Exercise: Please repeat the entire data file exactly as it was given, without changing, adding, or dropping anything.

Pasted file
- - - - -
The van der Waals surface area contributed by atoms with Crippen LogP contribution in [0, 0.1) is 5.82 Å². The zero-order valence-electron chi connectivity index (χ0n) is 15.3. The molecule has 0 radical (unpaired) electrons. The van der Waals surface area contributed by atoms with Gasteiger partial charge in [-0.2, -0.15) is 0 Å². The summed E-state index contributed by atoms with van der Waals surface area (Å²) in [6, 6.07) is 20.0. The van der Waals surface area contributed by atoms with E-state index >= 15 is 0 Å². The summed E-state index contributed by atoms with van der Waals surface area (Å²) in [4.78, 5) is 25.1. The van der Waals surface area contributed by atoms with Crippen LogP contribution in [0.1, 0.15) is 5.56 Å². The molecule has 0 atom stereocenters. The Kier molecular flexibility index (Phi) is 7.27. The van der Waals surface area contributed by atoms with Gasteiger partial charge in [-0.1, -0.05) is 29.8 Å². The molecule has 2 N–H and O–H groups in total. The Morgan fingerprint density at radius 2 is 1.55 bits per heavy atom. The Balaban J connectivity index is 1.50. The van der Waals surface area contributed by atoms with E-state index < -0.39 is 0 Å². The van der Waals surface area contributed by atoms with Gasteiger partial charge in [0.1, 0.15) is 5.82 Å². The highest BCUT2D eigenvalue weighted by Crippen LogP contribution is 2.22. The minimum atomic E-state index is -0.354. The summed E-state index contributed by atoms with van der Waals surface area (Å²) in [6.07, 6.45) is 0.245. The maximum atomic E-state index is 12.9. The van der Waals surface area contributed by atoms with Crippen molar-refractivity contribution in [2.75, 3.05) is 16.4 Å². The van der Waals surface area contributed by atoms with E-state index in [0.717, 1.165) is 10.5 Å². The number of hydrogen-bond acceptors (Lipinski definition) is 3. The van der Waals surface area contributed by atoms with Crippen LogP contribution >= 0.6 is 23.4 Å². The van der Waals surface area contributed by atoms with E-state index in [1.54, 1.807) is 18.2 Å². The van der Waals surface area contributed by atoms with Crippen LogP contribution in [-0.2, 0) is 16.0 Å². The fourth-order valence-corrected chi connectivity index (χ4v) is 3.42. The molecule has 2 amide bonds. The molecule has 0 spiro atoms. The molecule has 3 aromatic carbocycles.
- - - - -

The van der Waals surface area contributed by atoms with Crippen LogP contribution in [0, 0.1) is 5.82 Å². The zero-order valence-electron chi connectivity index (χ0n) is 15.3. The molecule has 0 radical (unpaired) electrons. The van der Waals surface area contributed by atoms with Gasteiger partial charge in [-0.2, -0.15) is 0 Å². The summed E-state index contributed by atoms with van der Waals surface area (Å²) in [6, 6.07) is 20.0. The van der Waals surface area contributed by atoms with E-state index >= 15 is 0 Å². The summed E-state index contributed by atoms with van der Waals surface area (Å²) in [4.78, 5) is 25.1. The van der Waals surface area contributed by atoms with Crippen LogP contribution in [0.1, 0.15) is 5.56 Å². The molecule has 0 atom stereocenters. The Kier molecular flexibility index (Phi) is 7.27. The van der Waals surface area contributed by atoms with Gasteiger partial charge in [-0.1, -0.05) is 29.8 Å². The molecule has 2 N–H and O–H groups in total. The Morgan fingerprint density at radius 2 is 1.55 bits per heavy atom. The Balaban J connectivity index is 1.50. The van der Waals surface area contributed by atoms with E-state index < -0.39 is 0 Å². The van der Waals surface area contributed by atoms with Gasteiger partial charge in [0.1, 0.15) is 5.82 Å². The highest BCUT2D eigenvalue weighted by Crippen LogP contribution is 2.22. The minimum atomic E-state index is -0.354. The summed E-state index contributed by atoms with van der Waals surface area (Å²) in [6.07, 6.45) is 0.245. The maximum atomic E-state index is 12.9. The van der Waals surface area contributed by atoms with Crippen molar-refractivity contribution in [2.75, 3.05) is 16.4 Å². The van der Waals surface area contributed by atoms with E-state index in [0.717, 1.165) is 10.5 Å². The number of hydrogen-bond acceptors (Lipinski definition) is 3. The van der Waals surface area contributed by atoms with Crippen LogP contribution >= 0.6 is 23.4 Å². The van der Waals surface area contributed by atoms with E-state index in [1.54, 1.807) is 18.2 Å². The van der Waals surface area contributed by atoms with Crippen LogP contribution in [-0.2, 0) is 16.0 Å². The fourth-order valence-corrected chi connectivity index (χ4v) is 3.42. The molecule has 2 amide bonds. The molecule has 0 spiro atoms. The molecule has 3 aromatic carbocycles.